Obese Women Less Likely To Succeed In The Workplace Due To Discrimination
One would hope that their body would be a matter of concern only to themselves and their general practitioner, but repeatedly we find that this is not the case and that outside parties want to create judgements for themselves. Whether these are based upon stereotypes or are prejudices that are hidden beneath a veil of 'concern', we can find shaming and victimisation of obesity in many different forms. This not only leads to a lack of representation within the media but also, it seems, in the workplace. Submitting a CV or attending an interview, one expects that they will be judged based on their achievements, qualifications or experience, but this is not the case for a wide variety of people who are oppressed and are thus judged according to prejudices. These prejudices are not always necessarily obvious and extreme, but are often ingrained through socialisation with other people that hold prejudices, media representation and societal hierarchy; left unquestioned and being continually validated by others'. Unfortunately, this means that obese women are being denied prospects that they would otherwise gain due to the issues of others.
In order to assess whether obesity had any effect on job prospects for obese women, The University of Manchester and Melbourne's Monash University, used the UMB (universal measure of bias) along with a measure of anti-fat prejudice. Their study, which is published in the International Journal of Obesity, aimed to see whether they could use the findings of these measures in order to predict a person's likelihood of being discriminative when it came to offering jobs to obese people. They also tested other variables which may lead to a higher level of discrimination, including the employer's own body image, authoritarianism and social dominance orientation. These factors are can be linked to other forms of prejudice such as homophobia and racism - but would they also be factors that could explain why a person might be discriminatory to the obese?
The participants in this study were kept in the dark about its what it intended to measure, instead being told that it was to find out whether some are better than others' when it came to personnel selection. This was done in order to avoid biased results (if participants were told that the study was about job prospects of the obese then they may have selected employees based around what they thought the studiers wanted).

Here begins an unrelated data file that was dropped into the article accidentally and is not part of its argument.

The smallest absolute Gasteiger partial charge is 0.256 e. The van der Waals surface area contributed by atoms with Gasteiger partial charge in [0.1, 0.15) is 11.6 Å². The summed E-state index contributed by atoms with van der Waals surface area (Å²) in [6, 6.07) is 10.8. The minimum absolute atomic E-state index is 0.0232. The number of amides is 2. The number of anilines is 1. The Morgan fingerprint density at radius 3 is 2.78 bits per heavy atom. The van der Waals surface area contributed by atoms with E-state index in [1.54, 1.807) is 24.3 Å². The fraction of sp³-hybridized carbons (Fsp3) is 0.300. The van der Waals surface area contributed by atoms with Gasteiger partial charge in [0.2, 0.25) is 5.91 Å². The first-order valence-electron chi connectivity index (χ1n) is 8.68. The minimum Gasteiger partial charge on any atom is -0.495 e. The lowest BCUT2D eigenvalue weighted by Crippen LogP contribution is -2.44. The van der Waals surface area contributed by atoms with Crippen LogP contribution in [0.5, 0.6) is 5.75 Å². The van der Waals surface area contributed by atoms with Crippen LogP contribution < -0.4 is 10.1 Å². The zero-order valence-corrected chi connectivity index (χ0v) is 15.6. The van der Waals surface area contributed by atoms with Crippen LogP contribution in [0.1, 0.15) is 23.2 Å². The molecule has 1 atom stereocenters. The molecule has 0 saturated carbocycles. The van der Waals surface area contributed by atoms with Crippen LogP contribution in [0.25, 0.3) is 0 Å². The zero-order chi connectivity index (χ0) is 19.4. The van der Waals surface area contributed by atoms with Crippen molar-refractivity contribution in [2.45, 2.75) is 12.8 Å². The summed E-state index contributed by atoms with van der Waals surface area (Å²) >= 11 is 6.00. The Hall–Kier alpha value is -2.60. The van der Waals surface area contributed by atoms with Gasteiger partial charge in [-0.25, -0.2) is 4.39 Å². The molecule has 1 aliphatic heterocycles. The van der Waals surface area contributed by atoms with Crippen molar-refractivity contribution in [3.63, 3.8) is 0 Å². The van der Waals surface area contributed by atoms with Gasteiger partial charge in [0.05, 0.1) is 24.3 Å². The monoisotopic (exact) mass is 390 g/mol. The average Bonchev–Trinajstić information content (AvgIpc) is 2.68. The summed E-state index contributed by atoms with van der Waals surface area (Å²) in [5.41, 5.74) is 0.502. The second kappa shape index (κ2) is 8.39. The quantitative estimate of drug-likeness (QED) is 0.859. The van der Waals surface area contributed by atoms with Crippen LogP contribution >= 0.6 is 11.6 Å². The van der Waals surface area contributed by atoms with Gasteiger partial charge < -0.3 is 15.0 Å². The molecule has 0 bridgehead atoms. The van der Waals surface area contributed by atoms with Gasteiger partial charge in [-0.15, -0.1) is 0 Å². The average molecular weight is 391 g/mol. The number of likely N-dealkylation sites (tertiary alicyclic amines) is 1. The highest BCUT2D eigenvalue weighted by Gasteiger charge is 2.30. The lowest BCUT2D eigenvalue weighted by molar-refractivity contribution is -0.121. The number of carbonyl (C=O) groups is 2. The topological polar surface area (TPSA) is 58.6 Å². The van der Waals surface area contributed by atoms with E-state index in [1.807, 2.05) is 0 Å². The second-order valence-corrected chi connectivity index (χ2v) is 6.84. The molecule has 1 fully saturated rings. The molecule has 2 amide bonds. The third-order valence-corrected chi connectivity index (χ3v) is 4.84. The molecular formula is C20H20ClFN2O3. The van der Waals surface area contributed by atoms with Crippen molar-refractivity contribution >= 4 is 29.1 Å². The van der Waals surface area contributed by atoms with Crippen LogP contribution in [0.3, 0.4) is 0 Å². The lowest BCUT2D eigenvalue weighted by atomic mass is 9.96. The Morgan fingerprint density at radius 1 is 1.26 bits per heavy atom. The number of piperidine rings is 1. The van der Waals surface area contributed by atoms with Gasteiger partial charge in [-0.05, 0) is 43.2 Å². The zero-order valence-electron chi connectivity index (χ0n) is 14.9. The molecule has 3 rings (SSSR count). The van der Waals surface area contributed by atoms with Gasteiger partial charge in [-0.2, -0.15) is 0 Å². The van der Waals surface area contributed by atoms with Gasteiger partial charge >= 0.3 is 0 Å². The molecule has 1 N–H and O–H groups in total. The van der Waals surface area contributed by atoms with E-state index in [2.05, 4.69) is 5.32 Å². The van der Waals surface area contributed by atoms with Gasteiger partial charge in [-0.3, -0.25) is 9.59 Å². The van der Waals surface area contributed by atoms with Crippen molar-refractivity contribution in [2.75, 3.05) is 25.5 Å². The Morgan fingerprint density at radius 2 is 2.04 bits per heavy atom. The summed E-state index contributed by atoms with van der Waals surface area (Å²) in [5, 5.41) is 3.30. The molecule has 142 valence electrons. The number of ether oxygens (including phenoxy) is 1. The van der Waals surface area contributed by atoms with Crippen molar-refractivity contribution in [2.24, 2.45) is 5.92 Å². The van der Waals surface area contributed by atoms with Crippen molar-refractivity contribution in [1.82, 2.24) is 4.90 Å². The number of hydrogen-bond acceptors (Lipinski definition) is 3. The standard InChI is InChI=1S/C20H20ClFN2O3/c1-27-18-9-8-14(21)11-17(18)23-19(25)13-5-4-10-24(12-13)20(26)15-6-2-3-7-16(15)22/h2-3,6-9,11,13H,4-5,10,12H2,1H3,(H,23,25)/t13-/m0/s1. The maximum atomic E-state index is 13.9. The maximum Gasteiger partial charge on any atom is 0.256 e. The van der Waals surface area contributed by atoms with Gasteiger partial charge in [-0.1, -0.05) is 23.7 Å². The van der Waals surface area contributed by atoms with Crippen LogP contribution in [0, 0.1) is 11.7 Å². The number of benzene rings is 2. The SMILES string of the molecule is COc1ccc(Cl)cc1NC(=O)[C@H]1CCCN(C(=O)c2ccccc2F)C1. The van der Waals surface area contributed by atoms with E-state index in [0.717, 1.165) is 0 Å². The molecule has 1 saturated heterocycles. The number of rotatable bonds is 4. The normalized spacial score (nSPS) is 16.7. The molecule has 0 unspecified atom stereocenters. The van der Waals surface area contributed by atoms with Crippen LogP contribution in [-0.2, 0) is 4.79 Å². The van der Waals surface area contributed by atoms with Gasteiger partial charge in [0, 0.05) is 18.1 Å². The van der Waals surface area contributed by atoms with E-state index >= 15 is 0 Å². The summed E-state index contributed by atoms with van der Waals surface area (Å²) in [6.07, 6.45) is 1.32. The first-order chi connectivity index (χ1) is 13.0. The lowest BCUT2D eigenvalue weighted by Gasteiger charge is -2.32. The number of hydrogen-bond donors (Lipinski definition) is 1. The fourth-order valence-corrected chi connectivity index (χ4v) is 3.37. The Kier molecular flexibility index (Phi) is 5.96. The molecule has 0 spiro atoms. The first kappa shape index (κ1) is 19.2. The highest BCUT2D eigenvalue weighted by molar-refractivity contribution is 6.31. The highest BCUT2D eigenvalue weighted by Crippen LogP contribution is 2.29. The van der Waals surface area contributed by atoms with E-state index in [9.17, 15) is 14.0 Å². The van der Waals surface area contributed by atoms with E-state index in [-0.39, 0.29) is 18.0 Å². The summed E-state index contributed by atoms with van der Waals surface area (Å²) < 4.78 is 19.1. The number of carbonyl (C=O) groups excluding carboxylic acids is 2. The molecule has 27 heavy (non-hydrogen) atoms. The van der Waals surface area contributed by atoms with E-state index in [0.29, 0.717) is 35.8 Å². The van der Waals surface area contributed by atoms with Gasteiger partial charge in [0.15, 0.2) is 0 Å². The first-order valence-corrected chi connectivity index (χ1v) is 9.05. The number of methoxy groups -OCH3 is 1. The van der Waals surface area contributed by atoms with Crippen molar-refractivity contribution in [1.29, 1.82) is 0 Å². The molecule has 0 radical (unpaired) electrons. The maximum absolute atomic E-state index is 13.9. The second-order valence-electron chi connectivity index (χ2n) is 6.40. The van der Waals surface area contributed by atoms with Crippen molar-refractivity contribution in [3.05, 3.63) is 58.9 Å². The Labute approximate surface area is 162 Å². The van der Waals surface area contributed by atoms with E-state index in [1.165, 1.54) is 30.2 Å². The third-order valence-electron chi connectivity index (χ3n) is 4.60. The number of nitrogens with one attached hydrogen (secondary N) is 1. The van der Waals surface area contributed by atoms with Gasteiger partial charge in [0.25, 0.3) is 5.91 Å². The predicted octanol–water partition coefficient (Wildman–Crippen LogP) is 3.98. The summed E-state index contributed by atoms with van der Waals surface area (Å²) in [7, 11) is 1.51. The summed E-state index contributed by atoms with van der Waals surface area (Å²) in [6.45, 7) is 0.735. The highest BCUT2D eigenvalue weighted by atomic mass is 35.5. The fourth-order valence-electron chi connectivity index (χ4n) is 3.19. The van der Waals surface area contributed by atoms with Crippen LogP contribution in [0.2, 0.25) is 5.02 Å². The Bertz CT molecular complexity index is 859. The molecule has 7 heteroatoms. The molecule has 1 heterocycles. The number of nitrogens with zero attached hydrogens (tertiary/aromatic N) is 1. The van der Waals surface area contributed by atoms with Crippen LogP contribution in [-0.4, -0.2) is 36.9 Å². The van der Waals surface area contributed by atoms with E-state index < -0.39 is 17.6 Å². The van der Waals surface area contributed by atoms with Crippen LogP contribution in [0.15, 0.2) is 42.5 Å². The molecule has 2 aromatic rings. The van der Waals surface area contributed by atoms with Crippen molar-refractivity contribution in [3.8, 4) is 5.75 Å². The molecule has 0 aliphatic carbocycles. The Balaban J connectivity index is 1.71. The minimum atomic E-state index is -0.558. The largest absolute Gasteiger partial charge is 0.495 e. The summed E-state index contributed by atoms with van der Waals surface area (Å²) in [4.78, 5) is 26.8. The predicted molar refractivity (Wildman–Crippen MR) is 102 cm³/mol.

How The Study Was Carried Out
The participants were given a number of resumes which they were asked to rate in terms of the following criteria:
- Applicant suitability
- Starting salary
Each resume contained a small image of the applicant on it. The participants were given, amongst their resumes, images of the same women. Some were given photos of an obese woman, with a BMI ranging from 38-41 whereas others' would be shown an image of the same person after bariatric surgery, now with a BMI between 22-24; the latter weight being around average.
The results found obesity discrimination throughout all of the criteria in which the candidates had been rated. It was also found that those who had scored higher when measured for anti-fat prejudice discriminated more when it came to selecting candidates. Another correlation that was made was between authoritarian personalities, who were also more likely to be discriminatory. More surprisingly, links were found between the participants' own body image and their perceived levels of the importance of physical appearance to their choices; they were also more discriminatory if they found themselves to be physically attractive and if they thought that physical appearance was of high importance. “One interpretation of this finding might be that we feel better about our own bodies if we compare ourselves and discriminate against ‘fat’ people, but we need to test this experimentally.” says Dr Kerry O'Brien, lead researcher of the study. “Our findings show that there is a clear need to address obesity discrimination, particularly against females who tend to bear the brunt of anti-fat prejudice. Prejudice reduction interventions and policies need to be developed. It’s also becoming clear that the reasons for this prejudice appear to be related to our personalities, how we feel about ourselves, with attributions, such as, obese people are lazy, gluttonous etc merely acting as justifications for our prejudice.”
Whilst the body positivity movement fights on in an attempt to create a society in which the bodies of others' are of no consequence to anybody other than themselves, and to create a space in which everybody has the freedom to love their body, it seems that not everybody is jumping on the bandwagon to body acceptance. Although body shape and size does not necessarily equate to level of health, it seems that many are still being judged by this false basis. People are questioning the capabilities of those who are obese (who have clearly submitted their resume because they feel capable - and who else better to judge somebodies abilities and limitations them themselves?) based on nothing other than prejudices. Now that we have found that discrimination does occur for obese people, hopefully we can move forward from this acknowledgement and further push for acceptance of all within society, as well as a more just careers market where achievements are held above appearances.
Read more on the Manchester University website here.